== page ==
In about 5 days I’ll be leaving the 1940’s and entering the 1950’s. This clearly means I’ll be looking for some film recommendations! I already have a list that I’ve made to work off of. Problem is, as always, it is far too long to feasibly work my way through. So I’ll need help narrowing down which films I should make a point not to miss. I will admit there are a handful of these I have as absolutes already. But I still want an idea of what I simply ‘must’ see out of these.

I am also taking recommendations not on this list, which can be done in the comments section or in the space for ‘Other’. If it is not on this list, there is a chance I have seen it. Even so, please comment with other picks! For a reference point, I’ve seen around 150 films from the 1950’s altogether.

Be sure to comment and/or participate in the poll! There’s so much to see but I can only stay with this decade for roughly a month!


15 thoughts on “Poll: 1950’s Film Recommendations

  1. I haven’t seen the majority of the ones you have listed, as I’m shamefully uneducated on 50’s cinema, but definitely check out Good Morning, it’s delightful. I just watched The Fly recently and it was better than I’d expected it to be. You’ve probably seen The Wages of Fear, but if you haven’t, I strongly recommend it.

  2. Great poll. Many of my favourite films of the 50s are on it, thankfully, such as Ordet and Smiles of a Summer Night. I’ll recommend a few other titles you’ve probably seen: Night and Fog (the best film of that decade, in my opinion), Diary of a Country Priest, Summer Interlude, Sawdust and Tinsel, Umberto D and Ace in the Hole.

  3. I’m going to just dump my favorite 50s movies here, at least the ones I don’t know if other people would argue for! Gojira, Paths of Glory, Sweet Smell of Success, Elevator to the Gallows, Kiss Me Deadly, Forbidden Planet, Horror of Dracula, and Seven Up.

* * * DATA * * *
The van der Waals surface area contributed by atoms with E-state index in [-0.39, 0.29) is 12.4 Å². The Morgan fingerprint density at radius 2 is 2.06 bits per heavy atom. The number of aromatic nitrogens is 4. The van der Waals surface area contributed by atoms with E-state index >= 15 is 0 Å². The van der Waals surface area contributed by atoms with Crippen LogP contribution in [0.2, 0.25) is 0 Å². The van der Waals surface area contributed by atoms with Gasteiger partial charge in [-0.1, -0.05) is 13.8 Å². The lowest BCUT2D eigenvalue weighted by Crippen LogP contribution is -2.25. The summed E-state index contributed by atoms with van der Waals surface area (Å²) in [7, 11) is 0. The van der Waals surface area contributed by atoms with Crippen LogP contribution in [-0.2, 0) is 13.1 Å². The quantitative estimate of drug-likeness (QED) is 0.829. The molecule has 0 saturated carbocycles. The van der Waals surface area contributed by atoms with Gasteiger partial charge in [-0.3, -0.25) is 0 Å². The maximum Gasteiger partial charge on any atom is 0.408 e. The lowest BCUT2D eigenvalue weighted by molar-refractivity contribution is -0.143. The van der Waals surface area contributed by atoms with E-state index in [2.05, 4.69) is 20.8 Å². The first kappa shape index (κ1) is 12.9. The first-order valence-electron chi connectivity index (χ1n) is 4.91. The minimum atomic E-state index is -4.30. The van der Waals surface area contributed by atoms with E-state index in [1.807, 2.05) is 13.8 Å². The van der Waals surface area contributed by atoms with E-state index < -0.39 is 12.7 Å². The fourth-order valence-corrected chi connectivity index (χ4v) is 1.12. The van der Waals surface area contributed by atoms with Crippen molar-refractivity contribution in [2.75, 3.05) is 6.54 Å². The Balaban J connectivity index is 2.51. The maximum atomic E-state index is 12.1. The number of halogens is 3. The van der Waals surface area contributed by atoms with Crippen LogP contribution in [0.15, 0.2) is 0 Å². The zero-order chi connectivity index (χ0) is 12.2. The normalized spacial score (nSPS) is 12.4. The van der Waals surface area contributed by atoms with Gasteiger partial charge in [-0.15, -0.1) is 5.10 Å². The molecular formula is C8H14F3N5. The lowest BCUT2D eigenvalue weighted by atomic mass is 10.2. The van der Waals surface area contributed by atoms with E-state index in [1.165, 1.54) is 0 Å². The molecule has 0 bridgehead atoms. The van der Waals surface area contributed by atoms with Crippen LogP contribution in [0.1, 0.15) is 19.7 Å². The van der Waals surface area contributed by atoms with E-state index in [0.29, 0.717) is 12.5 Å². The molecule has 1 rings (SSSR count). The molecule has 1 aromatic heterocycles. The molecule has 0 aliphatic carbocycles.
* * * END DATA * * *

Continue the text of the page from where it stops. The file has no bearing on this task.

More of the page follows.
4. DEFINITELY see Ordet. I need to rewatch it myself but I keep assuming Criterion will wise up and upgrade some Dreyer to Blu-Ray. It’s an absolute masterpiece. Likewise, A Man Escaped is one of those films you can’t not see. Until I saw L’Argent it was my favorite Bresson. The Big Heat is also great, probably the best American Lang film. There’s also, of course, Lang’s Indian Epic, made just before the decade’s end back in Germany.

    Party Girl isn’t a priority, but my GOD the visuals. I watched every (or nearly every) Ray film for a blogathon last year and pretty much my review for PG was a few paragraphs and then a sea of screen grabs.

    Couple of other possibilities (some of which I haven’t seen):
    Late Chrysanthemums
    Anything by Frank Tashlin (I need to see these myself)
    Anything by Sam Fuller, esp. Park Row

    1. Thanks Jake! Ordet will likely be the first film I watch from whatever the final list ends up being. I feel I need to rectify not having seen it as soon as possible. Same goes for A Man Escaped. I haven’t seen L’Argent! I’ve seen 4 Bresson films but not those 2. L’Argent will certainly be on the 80’s list, a decade along with the 60’s and 70’s that I feel extremely overwhelmed by!